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The rush to a hushed election campaign


WASHINGTON - Congress is back in session following the long August recess.

But a bare handful of working days are scheduled before Congress abandons

Capitol Hill again, this time for election campaigning of unusually high stakes

for the midterm of a presidency.

Republicans are the majority party in both the House of Representatives and

the Senate. By capturing 16 seats in the House and six in the Senate,

Democrats can return to the majority in both chambers. With majority status


committee chairmanships and enormous authority over which priorities will be

pursued, which bills will get a hearing, which amendments will advance.

Allocations for majority staff are larger as well, and more hands on deck also

contribute to the difference between playing defense against majority


and originating priority legislation.

Many observers expect lawmakers to extend their stay in Washington into

early October, despite the currently scheduled adjournment date of Sept. 29. In

any case, the majority GOP has established a modest agenda for September,

including work on defense spending, homeland security and other appropriations

bills popular with core Republican voters. Congress may even go so far as to

install a fence on the nation's southern border and call it immigration reform.

But for any other appropriations bills to be finalized before the November

elections, they will have to be perceived as helpful or at least not harmful to

Republicans, which means in part - not too popular with Democratic voters.

This means that after Oct. 1, the beginning of fiscal year 2007 most

government programs will have to be funded by continuing resolutions. If past

performances repeat themselves, the full federal budget may not be signed into


until late January of 2007 or later.

Between the early November elections and the commencement of the 110th

Congress in the first days of January, Congress may return to Washington for one

of its ''lame duck sessions.'' If so, the nation as a whole, and Indian country

in particular, must be on the alert for the unexpected. With voted-out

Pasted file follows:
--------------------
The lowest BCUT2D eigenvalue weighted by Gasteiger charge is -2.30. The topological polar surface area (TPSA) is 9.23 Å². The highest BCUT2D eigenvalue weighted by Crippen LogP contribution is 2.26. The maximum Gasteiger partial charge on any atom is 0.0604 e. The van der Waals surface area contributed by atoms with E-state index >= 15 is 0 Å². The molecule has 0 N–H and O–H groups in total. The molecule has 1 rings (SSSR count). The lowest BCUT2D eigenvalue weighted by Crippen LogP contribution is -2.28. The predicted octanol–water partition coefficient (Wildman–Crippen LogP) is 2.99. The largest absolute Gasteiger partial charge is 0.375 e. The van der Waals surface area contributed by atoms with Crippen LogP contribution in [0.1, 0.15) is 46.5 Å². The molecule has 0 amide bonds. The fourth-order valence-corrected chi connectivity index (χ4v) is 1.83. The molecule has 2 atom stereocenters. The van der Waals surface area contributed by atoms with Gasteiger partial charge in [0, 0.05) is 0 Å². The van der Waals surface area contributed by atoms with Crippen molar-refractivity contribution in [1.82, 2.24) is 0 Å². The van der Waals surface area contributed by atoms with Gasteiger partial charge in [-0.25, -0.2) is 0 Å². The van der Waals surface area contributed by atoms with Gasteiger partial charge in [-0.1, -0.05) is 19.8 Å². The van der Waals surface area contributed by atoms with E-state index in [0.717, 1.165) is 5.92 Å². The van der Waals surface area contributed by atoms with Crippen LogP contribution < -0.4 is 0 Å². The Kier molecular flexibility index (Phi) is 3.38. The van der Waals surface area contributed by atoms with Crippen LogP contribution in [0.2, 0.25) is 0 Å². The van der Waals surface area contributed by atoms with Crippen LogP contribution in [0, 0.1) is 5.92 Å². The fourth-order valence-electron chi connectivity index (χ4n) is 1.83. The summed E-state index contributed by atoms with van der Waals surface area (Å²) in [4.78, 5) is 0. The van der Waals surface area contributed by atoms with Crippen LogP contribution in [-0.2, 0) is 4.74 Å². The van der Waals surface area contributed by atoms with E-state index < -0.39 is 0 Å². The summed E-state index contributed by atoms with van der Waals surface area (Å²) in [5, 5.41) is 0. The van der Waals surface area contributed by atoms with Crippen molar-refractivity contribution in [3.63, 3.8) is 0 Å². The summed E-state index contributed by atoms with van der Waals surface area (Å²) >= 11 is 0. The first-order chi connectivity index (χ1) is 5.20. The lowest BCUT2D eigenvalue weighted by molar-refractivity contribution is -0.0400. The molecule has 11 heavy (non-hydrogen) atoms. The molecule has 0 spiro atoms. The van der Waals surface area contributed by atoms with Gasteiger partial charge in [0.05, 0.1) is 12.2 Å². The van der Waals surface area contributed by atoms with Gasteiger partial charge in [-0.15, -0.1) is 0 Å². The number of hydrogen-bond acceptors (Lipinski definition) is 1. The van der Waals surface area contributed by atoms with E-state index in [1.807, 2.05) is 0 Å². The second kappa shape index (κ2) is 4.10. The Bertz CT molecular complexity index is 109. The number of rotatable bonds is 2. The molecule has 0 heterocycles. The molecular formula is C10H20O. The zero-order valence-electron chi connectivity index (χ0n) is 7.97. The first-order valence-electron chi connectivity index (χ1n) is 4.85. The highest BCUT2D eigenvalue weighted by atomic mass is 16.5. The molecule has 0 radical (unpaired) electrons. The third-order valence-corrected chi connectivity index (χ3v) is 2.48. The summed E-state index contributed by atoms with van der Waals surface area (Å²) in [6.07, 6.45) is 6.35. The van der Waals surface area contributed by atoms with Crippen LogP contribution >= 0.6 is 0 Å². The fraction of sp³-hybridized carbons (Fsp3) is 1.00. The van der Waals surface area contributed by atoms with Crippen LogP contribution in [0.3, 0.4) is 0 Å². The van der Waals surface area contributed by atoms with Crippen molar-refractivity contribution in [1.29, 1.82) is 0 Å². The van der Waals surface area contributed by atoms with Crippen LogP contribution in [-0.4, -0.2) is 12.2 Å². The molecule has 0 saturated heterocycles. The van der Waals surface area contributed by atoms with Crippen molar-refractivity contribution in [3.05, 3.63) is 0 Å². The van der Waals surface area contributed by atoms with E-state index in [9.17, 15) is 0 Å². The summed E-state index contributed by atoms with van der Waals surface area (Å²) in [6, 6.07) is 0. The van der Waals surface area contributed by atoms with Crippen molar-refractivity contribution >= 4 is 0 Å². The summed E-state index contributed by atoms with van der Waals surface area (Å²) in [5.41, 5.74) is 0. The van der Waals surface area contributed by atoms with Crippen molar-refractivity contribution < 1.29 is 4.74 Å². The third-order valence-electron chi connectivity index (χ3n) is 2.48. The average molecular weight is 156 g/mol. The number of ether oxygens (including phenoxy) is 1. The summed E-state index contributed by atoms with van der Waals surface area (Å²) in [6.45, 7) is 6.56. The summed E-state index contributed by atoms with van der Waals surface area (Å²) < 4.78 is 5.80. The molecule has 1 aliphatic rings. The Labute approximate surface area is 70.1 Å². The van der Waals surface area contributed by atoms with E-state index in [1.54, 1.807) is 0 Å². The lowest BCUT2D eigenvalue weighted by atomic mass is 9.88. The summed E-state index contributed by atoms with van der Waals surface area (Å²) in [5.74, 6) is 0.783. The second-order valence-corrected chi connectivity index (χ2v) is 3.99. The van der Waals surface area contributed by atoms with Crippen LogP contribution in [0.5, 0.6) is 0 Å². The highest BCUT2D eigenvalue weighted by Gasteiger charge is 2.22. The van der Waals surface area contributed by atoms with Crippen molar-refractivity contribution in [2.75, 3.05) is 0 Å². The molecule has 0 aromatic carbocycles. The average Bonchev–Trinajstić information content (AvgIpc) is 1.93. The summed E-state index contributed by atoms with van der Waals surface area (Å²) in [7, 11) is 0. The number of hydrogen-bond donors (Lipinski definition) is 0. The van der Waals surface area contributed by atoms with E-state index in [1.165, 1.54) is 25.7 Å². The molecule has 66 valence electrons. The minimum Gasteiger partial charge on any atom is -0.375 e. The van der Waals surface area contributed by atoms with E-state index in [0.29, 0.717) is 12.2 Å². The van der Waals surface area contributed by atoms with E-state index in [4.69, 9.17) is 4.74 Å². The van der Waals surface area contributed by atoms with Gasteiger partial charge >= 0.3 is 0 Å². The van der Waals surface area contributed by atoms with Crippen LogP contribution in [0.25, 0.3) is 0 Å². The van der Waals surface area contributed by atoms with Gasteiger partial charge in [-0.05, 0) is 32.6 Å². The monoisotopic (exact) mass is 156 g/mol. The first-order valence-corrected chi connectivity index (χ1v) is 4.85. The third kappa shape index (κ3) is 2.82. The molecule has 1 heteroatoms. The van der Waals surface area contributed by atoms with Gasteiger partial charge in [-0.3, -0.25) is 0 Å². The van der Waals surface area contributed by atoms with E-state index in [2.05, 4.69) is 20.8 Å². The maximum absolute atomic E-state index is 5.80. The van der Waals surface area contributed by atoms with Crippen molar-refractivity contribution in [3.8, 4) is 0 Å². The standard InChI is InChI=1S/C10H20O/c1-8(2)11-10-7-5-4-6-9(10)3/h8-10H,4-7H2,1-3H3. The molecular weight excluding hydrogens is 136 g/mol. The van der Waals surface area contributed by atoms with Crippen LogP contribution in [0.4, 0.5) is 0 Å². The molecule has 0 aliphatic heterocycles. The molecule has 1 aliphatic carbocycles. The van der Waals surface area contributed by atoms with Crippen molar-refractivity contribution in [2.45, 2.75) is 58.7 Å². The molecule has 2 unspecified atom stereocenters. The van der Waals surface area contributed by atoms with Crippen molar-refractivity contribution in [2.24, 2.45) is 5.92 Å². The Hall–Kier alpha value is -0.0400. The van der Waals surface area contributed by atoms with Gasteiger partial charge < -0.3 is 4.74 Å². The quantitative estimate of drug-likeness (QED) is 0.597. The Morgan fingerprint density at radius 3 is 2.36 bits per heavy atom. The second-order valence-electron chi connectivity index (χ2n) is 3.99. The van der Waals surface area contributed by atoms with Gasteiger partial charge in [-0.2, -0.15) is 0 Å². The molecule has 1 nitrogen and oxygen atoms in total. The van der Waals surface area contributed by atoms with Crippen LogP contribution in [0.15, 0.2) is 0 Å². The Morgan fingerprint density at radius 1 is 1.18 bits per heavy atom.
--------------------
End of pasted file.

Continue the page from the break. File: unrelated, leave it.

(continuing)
members serving out their terms, returning members eyeing the political


as it will shape up once November winners take office in January, and the

influence of the presidency reduced heading into Bush's final two years, the

conventional political motivations may not to apply to any votes taken, and the

regular order of Congress will certainly not to apply to any issues that may

be taken up.

In recent years, Indian country has made out fairly well from the famous

''flurry of activity'' that ends every session of Congress, as the sponsors of a

host of bills that will die without action discover the bargaining power to

resurrect their priorities for a ''unanimous consent'' vote. It's a process

that seems to work for Indian country more often than not, though we'll

probably never know how. But in a lame duck session, the usual processes may


work in quite the same way, so all bets are off.

It's customary and accurate to think of congressional members as being in a

rush to leave Washington for election campaigns that will seal their political

fate, and this year is no exception in that respect. But the rush is on for

campaigns that will prove remarkably hushed. With all of the indicators

turning up trump cards for Democrats, from fund-raising to poll numbers to the

president's unpopularity to the myriad failures of the current 109th Congress

and the disillusionment within conservative circles, GOP candidates can't win

on national issues such as the wars in Iraq and Afghanistan, the federal

budget, the political ethics of the most corrupt Congress in American history


the accomplishments of the most ''do-nothing Congress'' in decades. But

President Bush's one unequivocal accomplishment - keeping the nation safe from

terrorist attack a full five years after the atrocities of Sept. 11, 2001 -

complements the traditional Republican edge on issues of national defense and


So while the president harps away on that theme in every imaginable

variation between now and November, Republican strategy calls for candidates to


for some benefit from that direction while forsaking national perspectives of

their own in favor of local issues. By winning votes in distinct states and

districts on strictly local issues, Republicans hope to limit their inevitable

losses and somehow retain majority control on Capitol Hill. Democrats, by

and large, are content to let the Republican collapse run its course.

The wild card in all of this is whether some strange twist of war will hand

Republicans a patriotic turnout at the polls, somewhat in the way a policy

victory for Democrats on the Vietnam War paved the way to a 20-year GOP reign

(the Carter anomaly excepted) over the presidency.

Whatever their outcome, the upcoming elections - perhaps more than any other

since the decisive arrival of television in politics all the way back in

1960 - will be left in the hands of local voters